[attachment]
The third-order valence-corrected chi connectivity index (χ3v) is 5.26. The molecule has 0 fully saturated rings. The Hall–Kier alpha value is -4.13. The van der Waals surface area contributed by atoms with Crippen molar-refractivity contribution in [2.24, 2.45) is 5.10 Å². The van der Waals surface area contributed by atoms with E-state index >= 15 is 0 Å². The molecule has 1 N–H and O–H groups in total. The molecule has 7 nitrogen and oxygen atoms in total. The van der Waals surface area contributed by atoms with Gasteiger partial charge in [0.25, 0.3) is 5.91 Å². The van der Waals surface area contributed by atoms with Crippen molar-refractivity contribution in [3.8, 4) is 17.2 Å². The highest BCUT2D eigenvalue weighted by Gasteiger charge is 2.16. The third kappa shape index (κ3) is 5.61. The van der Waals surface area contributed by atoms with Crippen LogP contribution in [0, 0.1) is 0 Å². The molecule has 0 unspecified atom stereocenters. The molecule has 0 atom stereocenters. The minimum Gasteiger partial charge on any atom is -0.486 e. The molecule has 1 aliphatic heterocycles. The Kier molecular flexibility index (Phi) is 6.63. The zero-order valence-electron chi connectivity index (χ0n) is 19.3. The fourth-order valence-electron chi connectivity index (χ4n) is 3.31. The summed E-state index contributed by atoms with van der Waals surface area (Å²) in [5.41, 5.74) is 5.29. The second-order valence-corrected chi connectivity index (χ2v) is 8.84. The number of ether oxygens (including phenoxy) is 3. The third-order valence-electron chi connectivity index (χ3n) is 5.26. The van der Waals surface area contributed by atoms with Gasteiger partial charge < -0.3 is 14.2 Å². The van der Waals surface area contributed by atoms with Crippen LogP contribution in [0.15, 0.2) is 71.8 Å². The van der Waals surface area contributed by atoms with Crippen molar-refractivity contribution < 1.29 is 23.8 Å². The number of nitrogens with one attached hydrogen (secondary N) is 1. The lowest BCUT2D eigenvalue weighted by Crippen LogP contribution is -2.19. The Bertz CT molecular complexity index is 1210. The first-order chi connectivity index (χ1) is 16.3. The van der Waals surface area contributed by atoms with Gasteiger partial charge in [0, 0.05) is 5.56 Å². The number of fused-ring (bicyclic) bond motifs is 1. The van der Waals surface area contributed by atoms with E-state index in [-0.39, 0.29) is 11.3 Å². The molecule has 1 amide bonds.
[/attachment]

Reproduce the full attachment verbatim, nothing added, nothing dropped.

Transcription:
The third-order valence-corrected chi connectivity index (χ3v) is 5.26. The molecule has 0 fully saturated rings. The Hall–Kier alpha value is -4.13. The van der Waals surface area contributed by atoms with Crippen molar-refractivity contribution in [2.24, 2.45) is 5.10 Å². The van der Waals surface area contributed by atoms with E-state index >= 15 is 0 Å². The molecule has 1 N–H and O–H groups in total. The molecule has 7 nitrogen and oxygen atoms in total. The van der Waals surface area contributed by atoms with Gasteiger partial charge in [0.25, 0.3) is 5.91 Å². The van der Waals surface area contributed by atoms with Crippen molar-refractivity contribution in [3.8, 4) is 17.2 Å². The highest BCUT2D eigenvalue weighted by Gasteiger charge is 2.16. The third kappa shape index (κ3) is 5.61. The van der Waals surface area contributed by atoms with Crippen LogP contribution in [0, 0.1) is 0 Å². The molecule has 0 unspecified atom stereocenters. The molecule has 0 atom stereocenters. The minimum Gasteiger partial charge on any atom is -0.486 e. The molecule has 1 aliphatic heterocycles. The Kier molecular flexibility index (Phi) is 6.63. The zero-order valence-electron chi connectivity index (χ0n) is 19.3. The fourth-order valence-electron chi connectivity index (χ4n) is 3.31. The summed E-state index contributed by atoms with van der Waals surface area (Å²) in [5.41, 5.74) is 5.29. The second-order valence-corrected chi connectivity index (χ2v) is 8.84. The number of ether oxygens (including phenoxy) is 3. The third-order valence-electron chi connectivity index (χ3n) is 5.26. The van der Waals surface area contributed by atoms with Gasteiger partial charge < -0.3 is 14.2 Å². The van der Waals surface area contributed by atoms with Crippen LogP contribution in [0.15, 0.2) is 71.8 Å². The van der Waals surface area contributed by atoms with Crippen molar-refractivity contribution < 1.29 is 23.8 Å². The number of nitrogens with one attached hydrogen (secondary N) is 1. The lowest BCUT2D eigenvalue weighted by Crippen LogP contribution is -2.19. The Bertz CT molecular complexity index is 1210. The first-order chi connectivity index (χ1) is 16.3. The van der Waals surface area contributed by atoms with Gasteiger partial charge in [0, 0.05) is 5.56 Å². The number of fused-ring (bicyclic) bond motifs is 1. The van der Waals surface area contributed by atoms with E-state index in [-0.39, 0.29) is 11.3 Å². The molecule has 1 amide bonds.